An Taisce appealed one condition of the application by Regeneron to redevelop the former Dell plant. This led to local upset on a misunderstanding that An Taisce had appealed the substantial planning permission.

It is best explained by James Nix's letter, printed in the Irish Independent.

Dear Sir,

Writing yesterday in this newspaper yesterday (27 March), Paul McNeive criticised An Taisce for seeking greater levels of public transport, cycling and walking in commuting to work at the former Dell plant in Limerick. The plant is due to be refurbished and enhanced by Regeneron, a US bio-pharmaceutical company.

After Regeneron applied for planning permission, An Taisce wrote to Limerick County Council asking the Council to request Regeneron to develop a mobility plan to guide the company, over time, to achieve higher levels of public transport, walking and cycling for travel to work. The benefits of having such a plan include: reduced congestion, better air quality, improved employee health - and, as more recent studies have shown, improved employee well-being and retention.

However, Limerick County Council granted planning permission without requesting any definite plan to boost public transport, cycling and walking. To say this jars with Limerick as Ireland's Smarter Travel demonstration city is an understatement. Limerick has been granted €9.3m of public funds to increase public transport, cycling and walking.

An Taisce then appealed the transport condition of the permission to An Bord Pleanála. Only the transport condition was appealed, something very clear from the document itself. Regrettably, a local election candidate issued a press release that neglected to make this clear, and a small number of news outlets covered the release without checking the story – or without making any contact with An Taisce for balance and fairness.

In your paper yesterday, Paul McNeive was unfortunately wrong-footed by the misreporting described above. Also, the story has moved on.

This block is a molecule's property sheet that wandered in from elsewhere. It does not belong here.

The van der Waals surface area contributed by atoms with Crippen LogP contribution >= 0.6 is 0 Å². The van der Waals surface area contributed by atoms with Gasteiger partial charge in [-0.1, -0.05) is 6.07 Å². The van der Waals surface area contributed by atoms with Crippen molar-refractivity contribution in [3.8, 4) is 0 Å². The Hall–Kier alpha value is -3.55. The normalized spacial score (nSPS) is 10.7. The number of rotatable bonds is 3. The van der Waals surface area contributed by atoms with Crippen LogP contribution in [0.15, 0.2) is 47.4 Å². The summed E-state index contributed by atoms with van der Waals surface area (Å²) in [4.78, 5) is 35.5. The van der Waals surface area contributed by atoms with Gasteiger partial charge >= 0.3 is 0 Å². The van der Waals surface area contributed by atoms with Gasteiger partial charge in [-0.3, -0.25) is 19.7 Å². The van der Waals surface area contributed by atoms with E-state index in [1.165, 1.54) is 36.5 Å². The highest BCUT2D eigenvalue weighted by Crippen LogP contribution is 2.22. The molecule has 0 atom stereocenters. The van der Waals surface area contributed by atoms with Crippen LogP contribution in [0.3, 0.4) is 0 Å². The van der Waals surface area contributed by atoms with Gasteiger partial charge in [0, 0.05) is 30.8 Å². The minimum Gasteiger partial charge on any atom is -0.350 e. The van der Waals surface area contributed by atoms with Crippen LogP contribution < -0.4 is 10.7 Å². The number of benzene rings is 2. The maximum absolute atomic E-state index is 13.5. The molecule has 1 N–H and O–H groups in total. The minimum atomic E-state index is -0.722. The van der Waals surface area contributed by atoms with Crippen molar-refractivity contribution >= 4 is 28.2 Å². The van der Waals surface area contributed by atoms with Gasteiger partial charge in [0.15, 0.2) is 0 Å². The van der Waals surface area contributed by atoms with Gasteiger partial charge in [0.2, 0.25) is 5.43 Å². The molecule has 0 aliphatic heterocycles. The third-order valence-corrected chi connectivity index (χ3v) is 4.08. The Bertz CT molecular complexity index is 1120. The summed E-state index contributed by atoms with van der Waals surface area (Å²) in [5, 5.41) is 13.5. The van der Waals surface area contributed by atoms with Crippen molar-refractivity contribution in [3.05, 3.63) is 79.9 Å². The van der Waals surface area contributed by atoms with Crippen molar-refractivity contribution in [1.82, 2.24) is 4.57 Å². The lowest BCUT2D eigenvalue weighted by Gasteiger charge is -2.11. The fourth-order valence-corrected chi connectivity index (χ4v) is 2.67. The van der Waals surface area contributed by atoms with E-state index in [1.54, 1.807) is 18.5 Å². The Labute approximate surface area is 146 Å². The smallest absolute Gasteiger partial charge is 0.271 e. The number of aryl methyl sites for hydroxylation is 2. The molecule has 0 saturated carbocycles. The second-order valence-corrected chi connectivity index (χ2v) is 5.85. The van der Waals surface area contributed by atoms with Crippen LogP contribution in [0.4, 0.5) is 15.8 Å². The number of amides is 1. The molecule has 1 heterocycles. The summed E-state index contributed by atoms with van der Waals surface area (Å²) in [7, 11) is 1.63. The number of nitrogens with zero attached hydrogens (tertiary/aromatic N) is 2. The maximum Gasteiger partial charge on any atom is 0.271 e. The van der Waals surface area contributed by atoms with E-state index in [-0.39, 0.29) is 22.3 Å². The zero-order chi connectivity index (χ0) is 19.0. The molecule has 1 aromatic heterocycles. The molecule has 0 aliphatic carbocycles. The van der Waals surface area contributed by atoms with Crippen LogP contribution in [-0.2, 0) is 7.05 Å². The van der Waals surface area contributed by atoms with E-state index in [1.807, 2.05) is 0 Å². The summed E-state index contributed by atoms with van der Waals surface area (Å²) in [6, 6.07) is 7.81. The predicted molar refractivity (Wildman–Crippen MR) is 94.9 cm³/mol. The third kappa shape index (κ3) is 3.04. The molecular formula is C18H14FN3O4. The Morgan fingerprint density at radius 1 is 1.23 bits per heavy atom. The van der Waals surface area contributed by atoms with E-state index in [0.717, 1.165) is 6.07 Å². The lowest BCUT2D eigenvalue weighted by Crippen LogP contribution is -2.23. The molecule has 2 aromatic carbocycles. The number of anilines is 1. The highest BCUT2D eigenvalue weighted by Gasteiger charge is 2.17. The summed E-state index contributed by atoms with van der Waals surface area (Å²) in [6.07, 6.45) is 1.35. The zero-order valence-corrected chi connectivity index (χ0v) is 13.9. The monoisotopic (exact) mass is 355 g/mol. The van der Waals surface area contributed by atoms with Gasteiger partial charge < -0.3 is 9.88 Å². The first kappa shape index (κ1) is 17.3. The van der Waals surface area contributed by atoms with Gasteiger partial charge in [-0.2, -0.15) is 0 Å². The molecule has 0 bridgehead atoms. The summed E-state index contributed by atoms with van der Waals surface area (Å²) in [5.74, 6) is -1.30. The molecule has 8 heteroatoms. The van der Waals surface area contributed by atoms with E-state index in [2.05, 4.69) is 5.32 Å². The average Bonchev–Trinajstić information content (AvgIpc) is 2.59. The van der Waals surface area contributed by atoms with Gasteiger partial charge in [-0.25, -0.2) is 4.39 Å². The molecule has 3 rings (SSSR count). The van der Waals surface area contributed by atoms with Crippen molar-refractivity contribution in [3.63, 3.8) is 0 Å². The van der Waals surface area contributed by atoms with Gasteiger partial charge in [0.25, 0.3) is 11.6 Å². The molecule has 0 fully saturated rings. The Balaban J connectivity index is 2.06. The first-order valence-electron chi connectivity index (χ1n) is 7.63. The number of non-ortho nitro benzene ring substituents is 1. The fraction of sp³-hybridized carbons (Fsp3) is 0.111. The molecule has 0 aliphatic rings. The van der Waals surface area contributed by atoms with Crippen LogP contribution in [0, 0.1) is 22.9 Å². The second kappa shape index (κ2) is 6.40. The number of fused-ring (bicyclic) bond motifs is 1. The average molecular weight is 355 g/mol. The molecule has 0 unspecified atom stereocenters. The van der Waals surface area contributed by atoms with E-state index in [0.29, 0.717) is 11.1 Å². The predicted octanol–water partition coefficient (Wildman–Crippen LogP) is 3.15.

An Taisce and Regeneron have since worked together on a revised mobility plan and the appeal on the transport condition is no longer before An Bord Pleanala. Regeneron and An Taisce followed up with a joint press release, key quotes from which include:

“An Taisce is very pleased to support the Regeneron investment plan and happy that our concerns on reducing car dependency, where possible in line with national policy, have been addressed,” said Mr. Nix. Describing Regeneron’s new mobility management plan as ‘a leading template’, Mr Nix continued, “An Taisce said that the interests of good environmental management and best corporate practice are moving ever closer together. An Taisce is delighted to see Regeneron begin the refurbishment of the former Dell manufacturing building in Limerick in order to bring it back to life as a world class biopharmaceuticals manufacturing facility”.

“I am delighted with the available talent in Limerick, the progress made thus far on the preliminary portion of the proposed development, and the great national and regional response we have had to our investment plan for the Limerick facility,” said Mr. Van Plew. “An Taisce plays an important role encouraging folks to think about their long term impact on the environment, and we are very happy to have engaged with An Taisce on issues relating to mobility planning and on other aspects of the proposed development. Regeneron and An Taisce have much in common in terms of encouraging sustainable best practice”.


James Nix, Policy Director, An Taisce – The National Trust for Ireland